hey guys, bad news, little error in second derivative ( -144x, not -148x)

here's what i got:

f(x)=2x^4 - 24x^3 + 96x^2 - 128x

f'(x)=8x^3 - 72x^2 + 192x - 128

f"(x)=24x^2 - 144x + 192

now to find min/max:

set f'(x)=0 and solve for x

so we get: 0=8x^3 - 72x^2 + 192x - 128

divide both sides by 8: 0=x^3 - 9x^2 + 24x - 16

now rewrite with brackets: 0=x^3 - (9x^2 - 24x + 16)

the last step is a trick i learned back in first year

now factor: 0=x^3 - (3x - 4)^2

this also takes some practice to see, although the quadratic equation will give you the roots

now rewrite: x^3=(3x-4)^2

x=1,x=4 only solutions use maple v7 (software, its great), but i got it by just plugging in numbers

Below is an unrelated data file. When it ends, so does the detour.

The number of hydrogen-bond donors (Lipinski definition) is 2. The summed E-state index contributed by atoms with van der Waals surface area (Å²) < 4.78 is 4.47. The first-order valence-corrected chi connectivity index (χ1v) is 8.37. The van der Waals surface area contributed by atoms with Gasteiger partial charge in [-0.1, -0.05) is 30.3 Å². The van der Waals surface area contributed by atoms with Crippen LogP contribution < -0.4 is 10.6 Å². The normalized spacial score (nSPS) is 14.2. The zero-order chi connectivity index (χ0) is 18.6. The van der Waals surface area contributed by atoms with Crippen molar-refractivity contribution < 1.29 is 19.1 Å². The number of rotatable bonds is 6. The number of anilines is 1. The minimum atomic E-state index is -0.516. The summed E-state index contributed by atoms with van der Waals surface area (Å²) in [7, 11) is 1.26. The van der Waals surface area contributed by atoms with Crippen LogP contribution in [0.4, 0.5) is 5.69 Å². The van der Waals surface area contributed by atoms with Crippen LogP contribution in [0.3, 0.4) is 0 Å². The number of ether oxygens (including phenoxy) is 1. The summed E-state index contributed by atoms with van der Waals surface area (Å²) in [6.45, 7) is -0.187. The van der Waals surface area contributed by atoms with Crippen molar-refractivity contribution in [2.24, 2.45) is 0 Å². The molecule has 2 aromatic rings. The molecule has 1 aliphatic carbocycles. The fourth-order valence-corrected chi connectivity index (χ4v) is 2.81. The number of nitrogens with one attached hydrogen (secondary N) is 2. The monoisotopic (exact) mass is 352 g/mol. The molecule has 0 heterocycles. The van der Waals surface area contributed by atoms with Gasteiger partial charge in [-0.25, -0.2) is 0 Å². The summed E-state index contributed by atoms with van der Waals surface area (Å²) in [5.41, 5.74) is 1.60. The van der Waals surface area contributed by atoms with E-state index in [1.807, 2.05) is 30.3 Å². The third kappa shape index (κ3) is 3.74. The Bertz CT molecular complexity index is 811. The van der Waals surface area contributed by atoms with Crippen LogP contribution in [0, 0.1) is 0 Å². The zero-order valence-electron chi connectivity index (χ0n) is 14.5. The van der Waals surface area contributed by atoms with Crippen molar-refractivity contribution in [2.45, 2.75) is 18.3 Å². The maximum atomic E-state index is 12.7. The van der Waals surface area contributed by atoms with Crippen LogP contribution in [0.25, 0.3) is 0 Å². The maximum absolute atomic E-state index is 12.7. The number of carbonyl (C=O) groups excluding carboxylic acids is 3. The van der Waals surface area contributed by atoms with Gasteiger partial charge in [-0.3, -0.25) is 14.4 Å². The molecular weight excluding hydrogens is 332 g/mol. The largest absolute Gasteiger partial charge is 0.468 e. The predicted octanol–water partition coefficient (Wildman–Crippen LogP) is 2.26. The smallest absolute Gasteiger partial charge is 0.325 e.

increasing/decreasing intervals:

for all x<1, f'(x)<0 so decreasing

for all 1<x<4, f'(x)>0 so increasing

for all x>4, f'(x)>0 so increasing

thus x=4 not min/max point and x=1 is local and absolute min

plug x=1 into original: f(1)=-54

so min point is (1,-54) and x<1 is decreasing, x>1 is increasing

now to find points of inflection:

set f"(x)=0 and solve for x

so we get 0=24x^2 - 144x + 192

divide both side by 24: 0=x^2 - 6x + 8

factor: 0= (x-2)(x-4)

so x=2,x=4 agrees with software

find points of inflection by subbing into f(x):

f(2)=-32,f(4)=0, so points are (2,-32) and (4,0)

concavity:

for all x<2, f"(x)>0, so concave up

for all 2<x<4, f"(x)<0, so concave down

for all x>4, f"(x)>0, so concave up

also the graph passes through (0,0), know this, cause you can divide out the x from the 2x term

i know this is probably late for you but it was fun anyway. you have no idea how much money one can make by doing assignments for first years, i do, been doing so for 5 yrs.

cheers, pete